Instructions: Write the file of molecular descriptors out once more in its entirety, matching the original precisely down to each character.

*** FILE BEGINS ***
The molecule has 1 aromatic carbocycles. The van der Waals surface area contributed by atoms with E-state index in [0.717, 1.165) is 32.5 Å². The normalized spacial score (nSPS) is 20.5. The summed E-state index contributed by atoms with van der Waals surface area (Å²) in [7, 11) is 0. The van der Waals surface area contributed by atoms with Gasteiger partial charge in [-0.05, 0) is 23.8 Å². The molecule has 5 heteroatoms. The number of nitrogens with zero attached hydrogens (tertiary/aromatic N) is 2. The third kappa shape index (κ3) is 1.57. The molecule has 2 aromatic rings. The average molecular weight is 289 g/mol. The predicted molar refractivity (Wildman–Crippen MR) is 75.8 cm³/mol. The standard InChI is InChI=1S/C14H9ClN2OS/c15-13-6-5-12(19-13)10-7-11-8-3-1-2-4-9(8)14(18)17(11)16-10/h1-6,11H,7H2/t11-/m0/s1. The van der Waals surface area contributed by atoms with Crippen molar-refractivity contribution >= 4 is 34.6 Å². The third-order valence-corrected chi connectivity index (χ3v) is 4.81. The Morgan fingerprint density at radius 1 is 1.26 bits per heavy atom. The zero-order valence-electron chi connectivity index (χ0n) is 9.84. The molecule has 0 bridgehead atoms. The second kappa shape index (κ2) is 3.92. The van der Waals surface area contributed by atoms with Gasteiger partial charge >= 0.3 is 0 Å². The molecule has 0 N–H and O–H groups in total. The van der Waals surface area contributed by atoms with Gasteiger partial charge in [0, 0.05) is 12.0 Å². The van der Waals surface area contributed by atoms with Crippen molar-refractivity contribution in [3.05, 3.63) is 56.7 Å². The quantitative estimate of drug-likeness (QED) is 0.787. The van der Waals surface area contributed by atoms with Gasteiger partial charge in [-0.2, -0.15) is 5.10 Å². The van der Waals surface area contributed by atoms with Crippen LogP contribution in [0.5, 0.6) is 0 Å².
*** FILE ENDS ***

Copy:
The molecule has 1 aromatic carbocycles. The van der Waals surface area contributed by atoms with E-state index in [0.717, 1.165) is 32.5 Å². The normalized spacial score (nSPS) is 20.5. The summed E-state index contributed by atoms with van der Waals surface area (Å²) in [7, 11) is 0. The van der Waals surface area contributed by atoms with Gasteiger partial charge in [-0.05, 0) is 23.8 Å². The molecule has 5 heteroatoms. The number of nitrogens with zero attached hydrogens (tertiary/aromatic N) is 2. The third kappa shape index (κ3) is 1.57. The molecule has 2 aromatic rings. The average molecular weight is 289 g/mol. The predicted molar refractivity (Wildman–Crippen MR) is 75.8 cm³/mol. The standard InChI is InChI=1S/C14H9ClN2OS/c15-13-6-5-12(19-13)10-7-11-8-3-1-2-4-9(8)14(18)17(11)16-10/h1-6,11H,7H2/t11-/m0/s1. The van der Waals surface area contributed by atoms with Crippen molar-refractivity contribution >= 4 is 34.6 Å². The third-order valence-corrected chi connectivity index (χ3v) is 4.81. The Morgan fingerprint density at radius 1 is 1.26 bits per heavy atom. The zero-order valence-electron chi connectivity index (χ0n) is 9.84. The molecule has 0 bridgehead atoms. The second kappa shape index (κ2) is 3.92. The van der Waals surface area contributed by atoms with Gasteiger partial charge >= 0.3 is 0 Å². The molecule has 0 N–H and O–H groups in total. The van der Waals surface area contributed by atoms with Gasteiger partial charge in [0, 0.05) is 12.0 Å². The van der Waals surface area contributed by atoms with Crippen molar-refractivity contribution in [3.05, 3.63) is 56.7 Å². The quantitative estimate of drug-likeness (QED) is 0.787. The van der Waals surface area contributed by atoms with Gasteiger partial charge in [-0.2, -0.15) is 5.10 Å². The van der Waals surface area contributed by atoms with Crippen LogP contribution in [0.5, 0.6) is 0 Å².